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Akira Kuryu (栗生 明? Kuryū Akira, born 1947) is a Japanese architect known for designing many museums in Japan. Compared with his contemporaries, Kuryu started his career later than other famous Japanese architects.
Kuryu graduated from Waseda University and once worked with Maki, a very famous architect, at Maki & Associates and then became an associate lecturer in Maki Research Department at the University of Tokyo. In 1987, he set up Akira Kuryu Architect & Associates. Since then, in such a short period, he has constantly worked out excellent projects, including a series of museum buildings, which are widely noticed by the public such as “Uemura Naomi memorial museum”(1994), Nagasaki National Peace Memorial Hall for the Atomic Bomb Victims (2003)…He was awarded many prizes of great worth such as The Prize of Architectural Institute of Japan, Award of the Japan Art Academy, Kenneth F. Brown Asia Pacific Culture and Architecture Design Award. With these successful architectural designs, Akira Kuryu has gained a fairy high reputation in the field of architecture in Japan.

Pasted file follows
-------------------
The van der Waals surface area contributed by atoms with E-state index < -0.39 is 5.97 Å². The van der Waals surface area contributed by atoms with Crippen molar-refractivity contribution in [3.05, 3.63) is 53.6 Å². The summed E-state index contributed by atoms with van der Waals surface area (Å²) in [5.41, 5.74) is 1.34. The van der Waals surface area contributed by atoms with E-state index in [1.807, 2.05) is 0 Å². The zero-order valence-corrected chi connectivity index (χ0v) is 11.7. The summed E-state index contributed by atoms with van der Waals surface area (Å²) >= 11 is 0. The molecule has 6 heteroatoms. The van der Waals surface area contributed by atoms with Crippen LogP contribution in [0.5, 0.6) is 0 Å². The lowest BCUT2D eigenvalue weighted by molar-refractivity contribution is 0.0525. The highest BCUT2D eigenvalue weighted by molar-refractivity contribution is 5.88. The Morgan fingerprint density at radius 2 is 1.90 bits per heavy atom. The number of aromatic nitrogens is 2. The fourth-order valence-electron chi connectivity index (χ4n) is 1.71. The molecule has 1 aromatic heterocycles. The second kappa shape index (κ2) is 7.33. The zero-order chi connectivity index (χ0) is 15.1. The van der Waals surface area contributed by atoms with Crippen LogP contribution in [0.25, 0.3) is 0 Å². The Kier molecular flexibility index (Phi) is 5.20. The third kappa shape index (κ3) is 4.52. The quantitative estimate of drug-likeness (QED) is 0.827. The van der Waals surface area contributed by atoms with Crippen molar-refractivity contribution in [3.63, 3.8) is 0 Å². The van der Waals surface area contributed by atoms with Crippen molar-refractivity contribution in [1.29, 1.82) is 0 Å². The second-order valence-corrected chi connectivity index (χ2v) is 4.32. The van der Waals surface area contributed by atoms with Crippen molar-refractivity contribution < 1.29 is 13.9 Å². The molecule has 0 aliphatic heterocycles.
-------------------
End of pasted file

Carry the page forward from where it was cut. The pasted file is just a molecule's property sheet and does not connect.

1973 Graduated — from Graduate School of Architectural Planning, Waseda University. Joined Maki& Architects.
1979 — Established K Atelier, urban architectural design office Assistant, Department of Architecture, University of Tokyo
1983 — Left University of Tokyo; became president of K Atelier Studied in Europe for a year as international trainee commissioned by Agency of Cultural Affairs
1987 — Changed the company name to Kuryu&Architects; appointed representative director
1992 — Chiba University
- Carnival Showcase 1988
- Uemura Naomi Memorial Museum 1994
- Patrie+Kiyosato Museum of Photographic Arts (K*MoPA) 1995
- Core Yamakuni (Amenity Town) 1996
- Okazaki Mindscape Museum 1996
- BYODOIN Museum HOSHOKAN: Temple Museum 2001
- Memorial Academium of Toin Gakuen 2001
- Nagasaki National Peace Memorial Hall for the Atomic Bomb Victims 2004
- Shizuoka International Garden and Horticulture Exhibition+Hamanako Garden Park 2004
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